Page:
Companies that are successful in implementing corporate change have a few things in common. They involve employees early in the planning process and apply analysis of strengths, weaknesses, opportunities and threats—known as SWOT analysis—to assess the company’s present situation, capabilities, problems and underlying mind-sets that must change for the transformation to succeed. Motorola,General Electric and Nissan-Renault, all textbook examples of Six Sigma management strategy, are leading examples of successful change management.
To understand the success of Motorola, General Electric and Nissan-Renault in initiating and managing change in their huge organizations, consider their Six Sigma management philosophy. Six Sigma is a meticulous evaluation of every process and procedure in a company, with the goal of finding and eliminating defects. Defects and errors can bog down the operations of a company and waste time and money. The detailed nature of Six Sigma naturally encourages many of the key elements found in successful change management across companies.
Six Sigma was developed at Motorola in 1986 by Bill Smith, an engineer with the firm. It is estimated that the process has saved the company more than $18 billion since its inception. Its origination was the result of refining the technology research-and-development process that went into the creation of new products. Its success in improving quality and cost efficiencies in the product cycle was adapted to evaluate inefficiencies in operational processes and procedures. Jeff Summers, director of quality and Six Sigma learning at Motorola University, summarizes how the company achieved successful change: "Have a process to discover who is involved, what is changing and the relevant internal/external context."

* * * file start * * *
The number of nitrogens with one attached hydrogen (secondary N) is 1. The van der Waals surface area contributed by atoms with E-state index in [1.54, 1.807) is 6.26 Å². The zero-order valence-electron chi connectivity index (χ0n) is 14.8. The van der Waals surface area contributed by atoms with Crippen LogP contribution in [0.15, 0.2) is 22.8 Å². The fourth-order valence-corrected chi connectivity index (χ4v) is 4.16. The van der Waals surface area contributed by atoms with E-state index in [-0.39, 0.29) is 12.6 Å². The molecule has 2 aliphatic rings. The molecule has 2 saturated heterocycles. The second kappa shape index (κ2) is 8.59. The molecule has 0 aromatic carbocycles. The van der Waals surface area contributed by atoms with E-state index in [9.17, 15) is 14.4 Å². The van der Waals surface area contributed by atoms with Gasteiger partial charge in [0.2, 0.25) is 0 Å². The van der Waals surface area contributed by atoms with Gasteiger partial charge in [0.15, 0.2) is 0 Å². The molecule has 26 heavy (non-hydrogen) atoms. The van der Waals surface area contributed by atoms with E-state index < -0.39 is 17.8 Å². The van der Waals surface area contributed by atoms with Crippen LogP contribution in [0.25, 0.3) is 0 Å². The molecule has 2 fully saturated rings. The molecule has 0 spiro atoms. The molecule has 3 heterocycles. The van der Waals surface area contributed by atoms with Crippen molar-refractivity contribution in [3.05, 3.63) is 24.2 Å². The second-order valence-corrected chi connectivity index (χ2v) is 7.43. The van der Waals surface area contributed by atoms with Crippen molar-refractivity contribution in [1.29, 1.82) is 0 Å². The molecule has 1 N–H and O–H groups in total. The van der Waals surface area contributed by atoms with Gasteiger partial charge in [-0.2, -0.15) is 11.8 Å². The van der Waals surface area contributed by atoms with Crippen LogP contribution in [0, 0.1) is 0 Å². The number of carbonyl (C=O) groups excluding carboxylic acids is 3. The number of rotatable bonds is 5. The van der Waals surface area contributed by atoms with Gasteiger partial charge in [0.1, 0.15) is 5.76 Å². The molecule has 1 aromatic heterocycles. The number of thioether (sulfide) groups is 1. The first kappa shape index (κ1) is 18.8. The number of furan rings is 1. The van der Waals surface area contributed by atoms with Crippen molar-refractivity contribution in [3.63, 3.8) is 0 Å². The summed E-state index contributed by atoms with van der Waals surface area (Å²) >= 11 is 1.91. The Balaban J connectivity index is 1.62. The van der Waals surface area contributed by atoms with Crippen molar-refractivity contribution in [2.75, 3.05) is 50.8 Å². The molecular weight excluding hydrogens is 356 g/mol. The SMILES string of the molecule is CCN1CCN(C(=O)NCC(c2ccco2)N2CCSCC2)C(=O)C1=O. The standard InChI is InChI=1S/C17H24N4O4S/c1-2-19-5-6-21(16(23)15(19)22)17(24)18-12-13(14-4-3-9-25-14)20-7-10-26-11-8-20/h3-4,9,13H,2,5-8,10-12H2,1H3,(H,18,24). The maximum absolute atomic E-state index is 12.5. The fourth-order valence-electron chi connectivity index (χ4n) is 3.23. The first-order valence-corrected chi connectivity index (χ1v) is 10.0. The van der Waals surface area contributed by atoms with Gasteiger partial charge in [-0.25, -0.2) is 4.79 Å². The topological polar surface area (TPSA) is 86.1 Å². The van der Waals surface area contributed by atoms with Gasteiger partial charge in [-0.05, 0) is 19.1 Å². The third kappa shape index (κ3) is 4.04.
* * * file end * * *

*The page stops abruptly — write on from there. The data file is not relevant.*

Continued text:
Jack Welch, former chairman and chief executive of General Electric, moved the company from a market value of just $12 billion in 1981 to about $280 billion in 1998, before he retired. He is one of the most visible proponents of Six Sigma. He launched the Six Sigma transformation at General Electric in 1995 and delivered $320 million in productivity gains and profits. Welch owes the success to highly involved employees. He claims to spend 50 percent of his time on people issues. "This place runs by its great people," says Welch. "The biggest accomplishment I've had is to find great people."
In June 1999, Renault acquired failing Japanese car manufacturer Nissan. One year after its biggest loss ever, in May 2001 the Nissan Motor Company reported the largest net profit in its history. This was accomplished by a detailed review of its processes and procedures, followed by shifting resources from where they were not effective to more beneficial use. It involved cost reduction, sales of assets and the elimination of the traditional keiretsu system of cross-shareholdings, close and long-term business relationships, and strong ties among management of manufacturers and suppliers. It was a major business and culture change, but it was successful.